The next day, Louis and I disembarked while Tim went back out on the boat. It was clear that the first part of the search (before the ROV team could be called upon) was going to take significantly longer, and we both had business in the U.S. So I took him to the airport the next afternoon, and he planned on returning after Christmas as did I. That afternoon (December 20) I met with Diario publisher Jossy Mansur in his office in Oranjestad for a couple of hours to discuss the case face-to-face. While we talked about my profile in more depth, Jossy also told me several things in person he had not been able to reveal over the phone. The veteran newspaperman gave me a good feel for the politics of the investigation and how future investigations may unfold should Natalee’s body be discovered.

Later that afternoon, I drove out to the California Lighthouse. Retuning to the cluster of seaside hotels just north of the city, I then walked north along the beach from the Holiday Inn to Fisherman’s Huts. Indeed, it’s a relatively short walk going right past the nearby marina between the Holiday Inn and Marriott where the Gottenbos boat had been moored on May 30, 2005. (Gottenbos family members had been friends with the van der Sloots.)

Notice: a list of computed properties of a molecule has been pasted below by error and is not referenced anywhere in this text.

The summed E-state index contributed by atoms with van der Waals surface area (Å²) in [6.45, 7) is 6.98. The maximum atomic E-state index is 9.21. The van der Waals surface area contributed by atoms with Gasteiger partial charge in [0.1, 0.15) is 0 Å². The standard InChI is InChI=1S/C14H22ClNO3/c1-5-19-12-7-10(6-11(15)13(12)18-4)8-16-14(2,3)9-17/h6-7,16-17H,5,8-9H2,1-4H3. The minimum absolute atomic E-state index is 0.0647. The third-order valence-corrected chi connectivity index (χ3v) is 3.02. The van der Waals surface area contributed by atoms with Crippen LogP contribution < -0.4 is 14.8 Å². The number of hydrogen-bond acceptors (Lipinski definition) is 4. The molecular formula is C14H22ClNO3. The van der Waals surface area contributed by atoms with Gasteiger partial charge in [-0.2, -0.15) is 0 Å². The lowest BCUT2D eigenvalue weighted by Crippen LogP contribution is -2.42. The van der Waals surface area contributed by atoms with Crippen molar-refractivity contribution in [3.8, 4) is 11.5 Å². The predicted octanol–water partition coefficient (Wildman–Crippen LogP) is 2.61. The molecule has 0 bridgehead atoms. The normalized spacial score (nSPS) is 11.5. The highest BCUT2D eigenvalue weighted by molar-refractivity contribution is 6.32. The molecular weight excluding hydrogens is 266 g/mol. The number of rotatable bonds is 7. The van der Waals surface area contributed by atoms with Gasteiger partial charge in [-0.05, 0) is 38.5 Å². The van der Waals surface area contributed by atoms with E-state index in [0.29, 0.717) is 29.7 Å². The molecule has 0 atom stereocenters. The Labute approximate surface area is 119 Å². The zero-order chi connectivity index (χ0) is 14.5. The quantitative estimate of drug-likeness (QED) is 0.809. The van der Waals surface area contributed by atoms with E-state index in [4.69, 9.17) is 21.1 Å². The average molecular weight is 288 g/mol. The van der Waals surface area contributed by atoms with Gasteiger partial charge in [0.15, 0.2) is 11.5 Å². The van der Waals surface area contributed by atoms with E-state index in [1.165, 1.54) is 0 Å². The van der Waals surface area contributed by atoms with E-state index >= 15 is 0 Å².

Little did I know that my casual stroll along the white sand beach would soon help fill in the blanks for The Persistence crew about the exact nature of the fishing cage.

Three small buildings collectively known as Fisherman’s Huts sit next to each other on the beach separated by approximately 100 feet. They were built some time in the 1940s. (A fourth hut—the most distant one on the beach going north toward the lighthouse—was destroyed several years ago in a hurricane.) Each small building consists of four individual units very small in size approximately 9 feet by 15 feet. As I approached the first of the three tiny Fisherman’s Huts buildings, I soon learned that this was the one in which the 2005 break-in occurred. There a lone fisherman was cleaning out his fishing boat on the beach next to the first of the three Fisherman’s Huts. Uncertain as to his sympathies regarding the Holloway case, I engaged him in general conversation. He was pleasant, friendly and unfailingly polite.